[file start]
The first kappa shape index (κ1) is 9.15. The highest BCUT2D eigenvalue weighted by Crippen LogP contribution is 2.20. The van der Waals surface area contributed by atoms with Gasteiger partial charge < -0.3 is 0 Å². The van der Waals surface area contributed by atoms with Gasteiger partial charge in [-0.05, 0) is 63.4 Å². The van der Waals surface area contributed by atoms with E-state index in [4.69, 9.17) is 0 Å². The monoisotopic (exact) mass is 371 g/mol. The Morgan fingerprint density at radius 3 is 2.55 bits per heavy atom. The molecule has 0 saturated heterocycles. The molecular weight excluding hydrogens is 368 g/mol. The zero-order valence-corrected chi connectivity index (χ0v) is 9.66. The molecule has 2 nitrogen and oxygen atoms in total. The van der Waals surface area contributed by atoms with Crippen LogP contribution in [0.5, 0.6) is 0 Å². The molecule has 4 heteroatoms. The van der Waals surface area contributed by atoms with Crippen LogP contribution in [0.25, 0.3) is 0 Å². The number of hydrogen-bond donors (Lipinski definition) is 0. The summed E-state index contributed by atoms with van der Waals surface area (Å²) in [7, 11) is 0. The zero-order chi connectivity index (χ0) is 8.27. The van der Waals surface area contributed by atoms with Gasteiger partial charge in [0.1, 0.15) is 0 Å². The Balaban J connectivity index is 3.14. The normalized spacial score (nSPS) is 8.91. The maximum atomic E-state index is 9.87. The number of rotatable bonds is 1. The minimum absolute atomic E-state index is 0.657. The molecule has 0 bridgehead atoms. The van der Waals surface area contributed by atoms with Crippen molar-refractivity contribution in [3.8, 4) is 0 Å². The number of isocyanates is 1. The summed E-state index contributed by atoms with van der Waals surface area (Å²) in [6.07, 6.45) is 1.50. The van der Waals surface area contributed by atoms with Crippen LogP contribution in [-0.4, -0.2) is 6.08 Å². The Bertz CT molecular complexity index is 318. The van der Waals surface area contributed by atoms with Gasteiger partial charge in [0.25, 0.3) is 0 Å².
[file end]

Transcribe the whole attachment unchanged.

The first kappa shape index (κ1) is 9.15. The highest BCUT2D eigenvalue weighted by Crippen LogP contribution is 2.20. The van der Waals surface area contributed by atoms with Gasteiger partial charge < -0.3 is 0 Å². The van der Waals surface area contributed by atoms with Gasteiger partial charge in [-0.05, 0) is 63.4 Å². The van der Waals surface area contributed by atoms with E-state index in [4.69, 9.17) is 0 Å². The monoisotopic (exact) mass is 371 g/mol. The Morgan fingerprint density at radius 3 is 2.55 bits per heavy atom. The molecule has 0 saturated heterocycles. The molecular weight excluding hydrogens is 368 g/mol. The zero-order valence-corrected chi connectivity index (χ0v) is 9.66. The molecule has 2 nitrogen and oxygen atoms in total. The van der Waals surface area contributed by atoms with Crippen LogP contribution in [0.5, 0.6) is 0 Å². The molecule has 4 heteroatoms. The van der Waals surface area contributed by atoms with Crippen LogP contribution in [0.25, 0.3) is 0 Å². The number of hydrogen-bond donors (Lipinski definition) is 0. The summed E-state index contributed by atoms with van der Waals surface area (Å²) in [7, 11) is 0. The zero-order chi connectivity index (χ0) is 8.27. The van der Waals surface area contributed by atoms with Gasteiger partial charge in [0.1, 0.15) is 0 Å². The Balaban J connectivity index is 3.14. The normalized spacial score (nSPS) is 8.91. The maximum atomic E-state index is 9.87. The number of rotatable bonds is 1. The minimum absolute atomic E-state index is 0.657. The molecule has 0 bridgehead atoms. The van der Waals surface area contributed by atoms with Crippen molar-refractivity contribution in [3.8, 4) is 0 Å². The number of isocyanates is 1. The summed E-state index contributed by atoms with van der Waals surface area (Å²) in [6.07, 6.45) is 1.50. The van der Waals surface area contributed by atoms with Crippen LogP contribution in [-0.4, -0.2) is 6.08 Å². The Bertz CT molecular complexity index is 318. The van der Waals surface area contributed by atoms with Gasteiger partial charge in [0.25, 0.3) is 0 Å².